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System fuels the scramble for cash  

Last week, The Journal revealed how the Government’s Renewables Obligation system is prompting a scramble for wind farm sites in the North-East.

It sets a target – which rises year by year – for what proportion of electricity suppliers must source from renewables.

To hit their target, suppliers must buy Renewables Obligation Certificates (ROCs) from generating firms who use renewable technology.

One ROC is awarded for every megawatt hour (MWh) of renewable power produced. The generators can sell these ROCs to suppliers for about £46 each.

The cost that suppliers pay for these ROCs is passed on to consumers. At present, about £7 of the typical annual household bill pays for suppliers’ expenditure on ROCs, though this is expected to rise to £20 as the targets increase.

Our report described how generators are favouring on-shore wind farms because they are much cheaper to develop than technology such as offshore wind or tidal power.

Therefore, the Government is considering changing its policy to offer more ROCs per MWh for more expensive technology. This could reduce the amount of money companies can make from wind farms. However, this will not change until 2009, and any wind farm that is already established by that point will not be affected.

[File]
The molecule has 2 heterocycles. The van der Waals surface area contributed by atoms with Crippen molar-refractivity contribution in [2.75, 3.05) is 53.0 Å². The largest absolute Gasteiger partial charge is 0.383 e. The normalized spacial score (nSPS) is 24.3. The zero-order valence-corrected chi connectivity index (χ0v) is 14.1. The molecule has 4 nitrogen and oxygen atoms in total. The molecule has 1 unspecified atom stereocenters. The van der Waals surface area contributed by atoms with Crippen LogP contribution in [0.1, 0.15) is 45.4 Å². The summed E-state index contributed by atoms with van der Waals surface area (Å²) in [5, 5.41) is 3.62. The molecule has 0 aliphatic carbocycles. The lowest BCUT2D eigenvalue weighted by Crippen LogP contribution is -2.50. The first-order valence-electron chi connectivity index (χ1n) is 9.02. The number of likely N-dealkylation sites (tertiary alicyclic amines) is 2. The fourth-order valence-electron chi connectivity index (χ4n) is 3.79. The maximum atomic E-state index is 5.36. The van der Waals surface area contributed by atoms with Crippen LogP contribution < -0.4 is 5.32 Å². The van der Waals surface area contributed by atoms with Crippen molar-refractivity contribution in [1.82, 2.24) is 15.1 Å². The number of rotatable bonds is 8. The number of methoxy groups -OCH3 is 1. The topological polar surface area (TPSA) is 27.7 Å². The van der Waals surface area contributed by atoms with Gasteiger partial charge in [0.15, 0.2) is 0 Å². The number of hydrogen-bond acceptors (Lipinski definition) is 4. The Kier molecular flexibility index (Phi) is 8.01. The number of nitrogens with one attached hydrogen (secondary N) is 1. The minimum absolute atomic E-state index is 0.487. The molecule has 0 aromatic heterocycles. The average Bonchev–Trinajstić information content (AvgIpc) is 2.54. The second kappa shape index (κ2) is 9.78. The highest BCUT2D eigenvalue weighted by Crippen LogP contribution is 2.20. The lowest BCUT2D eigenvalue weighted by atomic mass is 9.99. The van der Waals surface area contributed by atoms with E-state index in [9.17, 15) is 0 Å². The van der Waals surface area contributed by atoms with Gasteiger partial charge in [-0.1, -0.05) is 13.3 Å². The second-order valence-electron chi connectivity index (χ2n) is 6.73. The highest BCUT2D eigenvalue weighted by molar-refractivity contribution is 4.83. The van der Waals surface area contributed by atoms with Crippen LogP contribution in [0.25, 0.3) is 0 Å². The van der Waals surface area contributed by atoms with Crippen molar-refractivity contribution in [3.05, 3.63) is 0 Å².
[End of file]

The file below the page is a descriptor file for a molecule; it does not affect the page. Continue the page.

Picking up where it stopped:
For that reason, there is a suspicion that firms are racing to acquire sites before the cut-off point – and the huge amount of money they can make from ROCs mean they can afford to offer large payments to landowners who are willing to allow turbines to be erected.

By Ross Smith
The Journal


30 April 2007

This article is the work of the source indicated. Any opinions expressed in it are not necessarily those of National Wind Watch.

The copyright of this article resides with the author or publisher indicated. As part of its noncommercial effort to present the environmental, social, scientific, and economic issues of large-scale wind power development to a global audience seeking such information, National Wind Watch endeavors to observe “fair use” as provided for in section 107 of U.S. Copyright Law and similar “fair dealing” provisions of the copyright laws of other nations. Send requests to excerpt, general inquiries, and comments via e-mail.

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